Epidermal Barrier Alteration
Atopic Dermatitis

Author: Claudio Carezana
Date: 28/09/2009


One of the most typical characteristics of patients with Atopic Dermatitis is dry skin or xerosis.

The xerosis is a consequence of alterations of the epidermal barrier, which, in turn, depend on an altered metabolism of lipids in keratinocytes.


A series of studies in humans and in animal models has clearly demonstrated that alterations of the epidermal barrier, in addition to causing the appearance desquamante dry skin, it is itself cause of inflammation.

Causes of barrier loss


In fact, the keratinocytes increase the production of a series of enzymes involved in lipid synthesis and autocrine growth factors that stimulate cell proliferation, such anfiregulina (AR), nerve growth factor (NGF), transforming growth factor α (TGF-α) and granulocyte / macrophage colony-stimulating factor (GM-CSF). In parallel however, the epidermal cells synthesize and release greater amounts of cytokines and chemokines, including interleukin 1α (IL-1α), IL-1β, IL-6, tumor necrosis factor, and these chemochines can stimulate the synthesis of other chemokynes like TNF-α (TNF -α), IL-8 and RANTES IL-1 lipic;All of these cytokynes and chemokynes, together with GM-CSF and IL-8, are also potent inducers of inflammation1 .
Moreover, the same cytokines activate mast cells which, in turn, release pro-inflammatory factors. IL-1β, TNF-α and GM-CSF are important for the survival and maturation of Langerhans cells (and usually of all dendritic cells.), mature dendritic cells increases the ability to activate T lymphocytes, acquire migratory capacity, and, in turn, produce pro-inflammatory cytokines and chemokines (RANTES, IP-10, IL-8, Mig)2.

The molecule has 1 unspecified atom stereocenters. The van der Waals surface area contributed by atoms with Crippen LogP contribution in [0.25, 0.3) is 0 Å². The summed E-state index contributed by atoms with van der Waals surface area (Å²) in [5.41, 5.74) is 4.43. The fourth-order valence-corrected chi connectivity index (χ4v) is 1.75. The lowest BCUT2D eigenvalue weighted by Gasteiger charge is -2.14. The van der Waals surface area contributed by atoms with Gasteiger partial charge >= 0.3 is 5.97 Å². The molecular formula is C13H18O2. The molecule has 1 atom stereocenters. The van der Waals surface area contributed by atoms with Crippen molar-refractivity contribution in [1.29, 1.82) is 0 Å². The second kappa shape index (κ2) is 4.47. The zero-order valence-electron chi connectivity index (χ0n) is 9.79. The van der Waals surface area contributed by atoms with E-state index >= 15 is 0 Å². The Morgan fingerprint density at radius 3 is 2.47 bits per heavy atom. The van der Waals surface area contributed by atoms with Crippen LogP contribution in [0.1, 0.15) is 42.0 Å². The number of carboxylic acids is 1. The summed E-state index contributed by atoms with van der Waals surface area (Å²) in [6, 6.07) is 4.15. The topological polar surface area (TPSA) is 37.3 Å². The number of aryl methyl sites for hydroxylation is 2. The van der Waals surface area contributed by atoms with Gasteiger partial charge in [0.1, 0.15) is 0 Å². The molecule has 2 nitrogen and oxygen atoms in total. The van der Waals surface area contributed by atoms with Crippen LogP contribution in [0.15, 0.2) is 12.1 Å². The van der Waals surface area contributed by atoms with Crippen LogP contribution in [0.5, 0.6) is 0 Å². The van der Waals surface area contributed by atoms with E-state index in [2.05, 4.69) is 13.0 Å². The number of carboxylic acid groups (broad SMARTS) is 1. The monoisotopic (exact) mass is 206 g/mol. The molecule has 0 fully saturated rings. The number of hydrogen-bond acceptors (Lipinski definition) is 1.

It is so easly understandable how in the skin of patients with AD vicious circles can be established to encourage the development and persistence of the inflammation and of the allergic reactions. These considerations explain why the apparently healthy skin of patients with AD show histological signs of epidermal hyperplasia and inflammation, and suggest why therapeutic approaches that restore the integrity of the skin barrier may have a preventive and curative significance on the process of inflammation.

Histopathology of acute injury with epidermal spongiosis, exocytosis and lympho-monocyte infiltration in the superficial dermis

Histopathology of chronic lesion with epidermal hyperplasia, minimal spongiosis and inflammatory infiltrate in the superficial dermis

1 Pastore S, Mascia F, Giustizieri M, Giannetti A, Girolomoni G.
Pathogenetic mechanisms of atopic dermatitis
Arch Immunol Ther Exp (Warsz) 2000; 48: 497-504_

2 Girolomoni G, Pastore S.
Epithelial cells and atopic diseases
Curr Allergy Asthma Rep 2001; 1: 481-482_


The tendency of atopic keratinocytes to produce increased quantities of growth factors, chemokines and cytokines is particularly important in influencing the activities of dendritic cells, which are the main cells that are able to activate T lymphocytes3 . The histopathology of the skin lesion of AD shows an inflammatory infiltrate in which predominate activated T lymphocytes , monocytes-macrophages and activated dendritic cells .